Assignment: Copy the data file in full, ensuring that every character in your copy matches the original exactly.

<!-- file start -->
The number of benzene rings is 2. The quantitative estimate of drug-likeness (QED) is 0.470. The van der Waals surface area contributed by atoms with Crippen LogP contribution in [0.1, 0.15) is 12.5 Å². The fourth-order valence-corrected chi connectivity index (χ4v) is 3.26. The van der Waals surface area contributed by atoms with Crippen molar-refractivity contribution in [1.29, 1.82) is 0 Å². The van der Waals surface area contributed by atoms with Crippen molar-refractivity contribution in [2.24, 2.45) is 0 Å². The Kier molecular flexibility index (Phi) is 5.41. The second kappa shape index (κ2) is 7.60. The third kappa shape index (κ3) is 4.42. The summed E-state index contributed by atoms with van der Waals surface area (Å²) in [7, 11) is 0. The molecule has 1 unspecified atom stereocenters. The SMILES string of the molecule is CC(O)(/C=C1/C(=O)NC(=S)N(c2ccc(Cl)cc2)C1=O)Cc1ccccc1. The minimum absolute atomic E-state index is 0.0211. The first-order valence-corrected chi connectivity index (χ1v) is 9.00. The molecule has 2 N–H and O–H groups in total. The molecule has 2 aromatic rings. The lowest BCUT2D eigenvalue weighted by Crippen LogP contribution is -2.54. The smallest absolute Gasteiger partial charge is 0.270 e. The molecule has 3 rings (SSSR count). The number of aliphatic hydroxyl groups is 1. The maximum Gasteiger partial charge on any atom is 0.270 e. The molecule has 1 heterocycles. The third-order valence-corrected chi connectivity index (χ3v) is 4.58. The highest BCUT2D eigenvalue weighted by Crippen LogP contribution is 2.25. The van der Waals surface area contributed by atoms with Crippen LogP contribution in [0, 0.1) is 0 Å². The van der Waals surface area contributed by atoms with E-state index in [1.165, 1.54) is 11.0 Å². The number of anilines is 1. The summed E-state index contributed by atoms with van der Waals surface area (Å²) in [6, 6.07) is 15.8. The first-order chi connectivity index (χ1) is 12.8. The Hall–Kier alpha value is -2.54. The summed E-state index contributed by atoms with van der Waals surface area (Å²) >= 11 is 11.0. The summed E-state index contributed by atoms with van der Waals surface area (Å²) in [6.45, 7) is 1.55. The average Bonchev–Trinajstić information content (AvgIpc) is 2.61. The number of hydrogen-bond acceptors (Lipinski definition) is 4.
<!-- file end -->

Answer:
The number of benzene rings is 2. The quantitative estimate of drug-likeness (QED) is 0.470. The van der Waals surface area contributed by atoms with Crippen LogP contribution in [0.1, 0.15) is 12.5 Å². The fourth-order valence-corrected chi connectivity index (χ4v) is 3.26. The van der Waals surface area contributed by atoms with Crippen molar-refractivity contribution in [1.29, 1.82) is 0 Å². The van der Waals surface area contributed by atoms with Crippen molar-refractivity contribution in [2.24, 2.45) is 0 Å². The Kier molecular flexibility index (Phi) is 5.41. The second kappa shape index (κ2) is 7.60. The third kappa shape index (κ3) is 4.42. The summed E-state index contributed by atoms with van der Waals surface area (Å²) in [7, 11) is 0. The molecule has 1 unspecified atom stereocenters. The SMILES string of the molecule is CC(O)(/C=C1/C(=O)NC(=S)N(c2ccc(Cl)cc2)C1=O)Cc1ccccc1. The minimum absolute atomic E-state index is 0.0211. The first-order valence-corrected chi connectivity index (χ1v) is 9.00. The molecule has 2 N–H and O–H groups in total. The molecule has 2 aromatic rings. The lowest BCUT2D eigenvalue weighted by Crippen LogP contribution is -2.54. The smallest absolute Gasteiger partial charge is 0.270 e. The molecule has 3 rings (SSSR count). The number of aliphatic hydroxyl groups is 1. The maximum Gasteiger partial charge on any atom is 0.270 e. The molecule has 1 heterocycles. The third-order valence-corrected chi connectivity index (χ3v) is 4.58. The highest BCUT2D eigenvalue weighted by Crippen LogP contribution is 2.25. The van der Waals surface area contributed by atoms with Crippen LogP contribution in [0, 0.1) is 0 Å². The van der Waals surface area contributed by atoms with E-state index in [1.165, 1.54) is 11.0 Å². The number of anilines is 1. The summed E-state index contributed by atoms with van der Waals surface area (Å²) in [6, 6.07) is 15.8. The first-order chi connectivity index (χ1) is 12.8. The Hall–Kier alpha value is -2.54. The summed E-state index contributed by atoms with van der Waals surface area (Å²) >= 11 is 11.0. The summed E-state index contributed by atoms with van der Waals surface area (Å²) in [6.45, 7) is 1.55. The average Bonchev–Trinajstić information content (AvgIpc) is 2.61. The number of hydrogen-bond acceptors (Lipinski definition) is 4.